AMD'S RYZEN 5 microprocessors will be available on 11 April and priced from $169 to $249, the company has revealed today.
The Ryzen 5 line-up will offer a choice of both 6-core, 12-thread parts, alongside 4-core, 8-thread parts, with the company claiming that its top-of-the-line Ryzen 5 part totally whups a similarly priced Intel i5 7600K on the Cinebench benchmarking tool.
AMD will initially offer Ryzen 5 in four products: the flagship Ryzen 5 1600X (which was previewed recently when the company showed off its Ryzen 7), Ryzen 5 1600, Ryzen 5 1500X and the Ryzen 1400. As with Ryzen 7, all Ryzen 5 parts will be sold unlocked, as standard.
The 6-core, 12-thread Ryzen 5 1600X will dent wallets to the tune of $249 (which we're guestimating will be around £230 in proper money), while the cheapest Ryzen 5, the 1400, will cost around $169 (or £150).
While AMD was keen to stress the radically lower prices of its Ryzen 7 parts compared to Intel's Core i7 range when it launched last month, with the Ryzen 5 AMD is keener to assert that it offers much more performance for around about the same money, part for part.
Pitted against a quad-core 3.8GHz Intel Core i5 7600K, AMD claims that its top-of-the-range Ryzen 5 1600X can outperform the similarly priced Intel part by "up to" 69 per cent running Maxon's Cinebench performance benchmarking tool.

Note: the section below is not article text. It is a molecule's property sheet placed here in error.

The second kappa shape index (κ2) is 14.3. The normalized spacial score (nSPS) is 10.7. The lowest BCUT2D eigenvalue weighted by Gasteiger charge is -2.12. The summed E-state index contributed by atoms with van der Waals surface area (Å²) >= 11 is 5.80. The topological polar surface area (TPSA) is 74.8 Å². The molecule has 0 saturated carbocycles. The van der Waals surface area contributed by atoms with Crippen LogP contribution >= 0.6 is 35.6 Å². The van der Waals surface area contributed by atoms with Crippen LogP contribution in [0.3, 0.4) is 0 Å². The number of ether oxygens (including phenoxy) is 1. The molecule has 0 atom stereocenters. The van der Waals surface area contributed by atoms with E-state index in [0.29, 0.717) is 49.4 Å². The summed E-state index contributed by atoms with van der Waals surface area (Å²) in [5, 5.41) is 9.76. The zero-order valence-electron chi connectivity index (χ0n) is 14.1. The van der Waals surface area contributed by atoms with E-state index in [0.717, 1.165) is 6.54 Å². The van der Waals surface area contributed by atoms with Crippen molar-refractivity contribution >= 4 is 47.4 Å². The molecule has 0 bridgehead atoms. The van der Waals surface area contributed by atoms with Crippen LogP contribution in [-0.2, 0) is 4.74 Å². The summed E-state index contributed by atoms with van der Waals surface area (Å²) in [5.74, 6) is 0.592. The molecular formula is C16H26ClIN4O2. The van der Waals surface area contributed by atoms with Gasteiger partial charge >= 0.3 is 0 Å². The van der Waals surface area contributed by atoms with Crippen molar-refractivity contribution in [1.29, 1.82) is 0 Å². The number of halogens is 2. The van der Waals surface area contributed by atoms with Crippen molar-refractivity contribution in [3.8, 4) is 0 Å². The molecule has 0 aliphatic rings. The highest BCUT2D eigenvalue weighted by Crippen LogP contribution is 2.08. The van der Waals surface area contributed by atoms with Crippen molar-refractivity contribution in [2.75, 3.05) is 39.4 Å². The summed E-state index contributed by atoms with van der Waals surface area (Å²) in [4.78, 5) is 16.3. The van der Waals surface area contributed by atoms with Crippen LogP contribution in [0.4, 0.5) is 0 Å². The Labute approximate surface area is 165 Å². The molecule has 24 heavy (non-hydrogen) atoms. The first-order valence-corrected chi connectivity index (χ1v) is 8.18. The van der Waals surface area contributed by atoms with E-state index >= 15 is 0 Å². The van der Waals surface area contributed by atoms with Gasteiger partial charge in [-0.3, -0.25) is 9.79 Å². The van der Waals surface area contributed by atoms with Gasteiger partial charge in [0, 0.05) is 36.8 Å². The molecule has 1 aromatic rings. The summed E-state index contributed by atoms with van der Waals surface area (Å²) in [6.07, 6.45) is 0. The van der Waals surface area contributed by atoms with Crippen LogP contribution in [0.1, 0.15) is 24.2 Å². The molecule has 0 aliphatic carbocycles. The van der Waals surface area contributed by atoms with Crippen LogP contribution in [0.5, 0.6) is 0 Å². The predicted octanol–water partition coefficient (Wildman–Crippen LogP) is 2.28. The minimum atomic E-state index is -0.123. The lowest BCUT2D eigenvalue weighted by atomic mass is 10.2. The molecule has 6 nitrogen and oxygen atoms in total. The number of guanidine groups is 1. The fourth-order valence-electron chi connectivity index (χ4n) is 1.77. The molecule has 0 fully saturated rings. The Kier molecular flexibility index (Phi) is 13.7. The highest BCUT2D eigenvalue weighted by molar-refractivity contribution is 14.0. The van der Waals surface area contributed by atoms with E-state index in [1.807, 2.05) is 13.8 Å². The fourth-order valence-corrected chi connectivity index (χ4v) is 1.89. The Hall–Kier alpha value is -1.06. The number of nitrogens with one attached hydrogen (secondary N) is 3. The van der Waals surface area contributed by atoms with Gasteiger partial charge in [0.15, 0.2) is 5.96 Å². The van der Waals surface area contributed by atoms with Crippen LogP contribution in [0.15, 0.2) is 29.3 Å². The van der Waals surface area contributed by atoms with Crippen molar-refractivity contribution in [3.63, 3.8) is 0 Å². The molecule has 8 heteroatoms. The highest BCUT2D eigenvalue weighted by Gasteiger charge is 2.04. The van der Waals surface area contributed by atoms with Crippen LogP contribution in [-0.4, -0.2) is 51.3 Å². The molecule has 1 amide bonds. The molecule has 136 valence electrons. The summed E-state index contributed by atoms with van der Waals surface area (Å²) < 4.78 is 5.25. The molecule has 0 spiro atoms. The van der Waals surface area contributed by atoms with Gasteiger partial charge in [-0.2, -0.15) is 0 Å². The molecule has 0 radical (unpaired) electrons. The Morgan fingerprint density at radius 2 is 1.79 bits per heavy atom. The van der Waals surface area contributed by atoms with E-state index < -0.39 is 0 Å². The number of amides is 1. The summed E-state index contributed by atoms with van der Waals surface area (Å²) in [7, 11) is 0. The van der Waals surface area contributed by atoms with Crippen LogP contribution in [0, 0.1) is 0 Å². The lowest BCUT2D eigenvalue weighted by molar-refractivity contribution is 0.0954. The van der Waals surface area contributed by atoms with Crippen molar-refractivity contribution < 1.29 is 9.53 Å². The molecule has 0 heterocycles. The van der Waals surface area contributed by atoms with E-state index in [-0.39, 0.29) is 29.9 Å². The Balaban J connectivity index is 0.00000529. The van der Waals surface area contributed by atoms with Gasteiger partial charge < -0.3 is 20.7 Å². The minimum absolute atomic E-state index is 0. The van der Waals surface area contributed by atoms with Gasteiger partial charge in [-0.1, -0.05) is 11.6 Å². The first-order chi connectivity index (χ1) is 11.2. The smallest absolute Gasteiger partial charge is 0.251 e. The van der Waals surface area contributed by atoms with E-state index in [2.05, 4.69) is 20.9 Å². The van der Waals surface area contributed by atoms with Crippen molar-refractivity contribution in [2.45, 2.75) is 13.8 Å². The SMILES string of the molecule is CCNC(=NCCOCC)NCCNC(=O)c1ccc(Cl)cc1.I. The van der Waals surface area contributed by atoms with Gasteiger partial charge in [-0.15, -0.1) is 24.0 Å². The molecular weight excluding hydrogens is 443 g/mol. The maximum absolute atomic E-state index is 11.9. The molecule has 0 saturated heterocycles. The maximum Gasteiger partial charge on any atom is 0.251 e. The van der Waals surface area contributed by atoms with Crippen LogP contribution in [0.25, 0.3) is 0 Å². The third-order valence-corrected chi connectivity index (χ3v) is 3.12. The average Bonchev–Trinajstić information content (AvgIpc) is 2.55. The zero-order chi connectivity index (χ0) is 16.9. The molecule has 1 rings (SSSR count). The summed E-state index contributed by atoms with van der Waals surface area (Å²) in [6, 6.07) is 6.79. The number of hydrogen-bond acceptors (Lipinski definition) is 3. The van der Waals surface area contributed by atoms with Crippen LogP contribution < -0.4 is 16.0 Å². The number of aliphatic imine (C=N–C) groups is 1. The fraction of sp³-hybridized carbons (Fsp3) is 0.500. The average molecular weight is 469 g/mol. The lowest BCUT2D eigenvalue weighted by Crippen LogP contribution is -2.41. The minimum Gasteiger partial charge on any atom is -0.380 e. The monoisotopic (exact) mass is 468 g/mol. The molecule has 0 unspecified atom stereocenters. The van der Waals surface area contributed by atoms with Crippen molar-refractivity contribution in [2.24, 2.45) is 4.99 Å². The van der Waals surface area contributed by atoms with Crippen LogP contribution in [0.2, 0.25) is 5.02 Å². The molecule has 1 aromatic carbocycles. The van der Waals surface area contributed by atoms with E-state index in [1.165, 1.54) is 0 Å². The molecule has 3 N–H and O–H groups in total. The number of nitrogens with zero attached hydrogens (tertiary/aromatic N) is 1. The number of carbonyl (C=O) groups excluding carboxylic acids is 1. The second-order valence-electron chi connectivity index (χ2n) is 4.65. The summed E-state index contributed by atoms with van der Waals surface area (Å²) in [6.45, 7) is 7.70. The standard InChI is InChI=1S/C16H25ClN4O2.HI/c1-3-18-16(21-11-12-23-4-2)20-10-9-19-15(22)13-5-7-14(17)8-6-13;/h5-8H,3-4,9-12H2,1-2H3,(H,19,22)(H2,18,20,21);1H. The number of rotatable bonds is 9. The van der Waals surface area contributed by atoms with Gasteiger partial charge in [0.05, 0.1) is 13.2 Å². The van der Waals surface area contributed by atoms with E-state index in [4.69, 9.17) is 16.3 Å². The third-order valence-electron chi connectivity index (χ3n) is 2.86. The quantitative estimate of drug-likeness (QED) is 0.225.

Like the Ryzen 7, the Ryzen 5 range will feature AMD's SenseMI technologies that "learn and adapt to what you do", according to Kevin Lensing, AMD's corporate vice president and general manager of client computing, unveiling the new Ryzen 5 range.
SenseMI is a marketing term that covers a bundle of different on-chip technologies, including neural-net prediction, smart pre-fetch, and precision boost, which can automatically increase the CPU's clock speed (and hence performance) without user intervention.
While the Ryzen 5 1600X will ship without a bundled cooler, the 1600 and 1500X will come with AMD's popular Wraith Spire, while the Ryzen 1400 will include the Wraith Stealth.
The Ryzen 5 will be competing in what could be described as the make-or-break segment of the market, with twice as many PC and laptop CPUs sold at the sub-$300 mark compared to more expensive CPUs, such as the high-end Ryzen 7 and Intel Core i7.
"The idea is to offer a range of price and performance options in the mainstream segment, tailored to end-users' needs for the best frequency, the best IPC [instructions per cycle] and the best core and thread count to maximise the performance of the processors," said Lensing.
AMD's Ryzen 5 microprocessors will also, as promised, fit into the new AM4 range of chipsets and motherboards unveiled with Ryzen 7 last month, with the company expecting most Ryzen 5's being slotted into AM4-B350 motherboards.
|Part||Cores||Threads||Base GHz||Boost GHz||Cooler||TDP||Price|
|Ryzen 5 1600X||Six||Twelve||3.6GHz||4GHZ||N/A||95W||$249/c£230|
|Ryzen 5 1600||Six||Twelve||3.2GHz||3.6GHz||Wraith Spire||65W||$219/c£200|
|Ryzen 5 1500X||Four||Eight||3.5GHz||3.7GHz||Wraith Spire||65W||$189/c£170|
|Ryzen 5 1400||Four||Eight||3.2GHz||3.4GHz||Wraith Stealth||65W||$169/c£150|
AMD's Ryzen 3 microprocessors, meanwhile, are slated for the second half of the year, which if the company's release schedule so far this year is any guide means that they could be shipping in early July. µ
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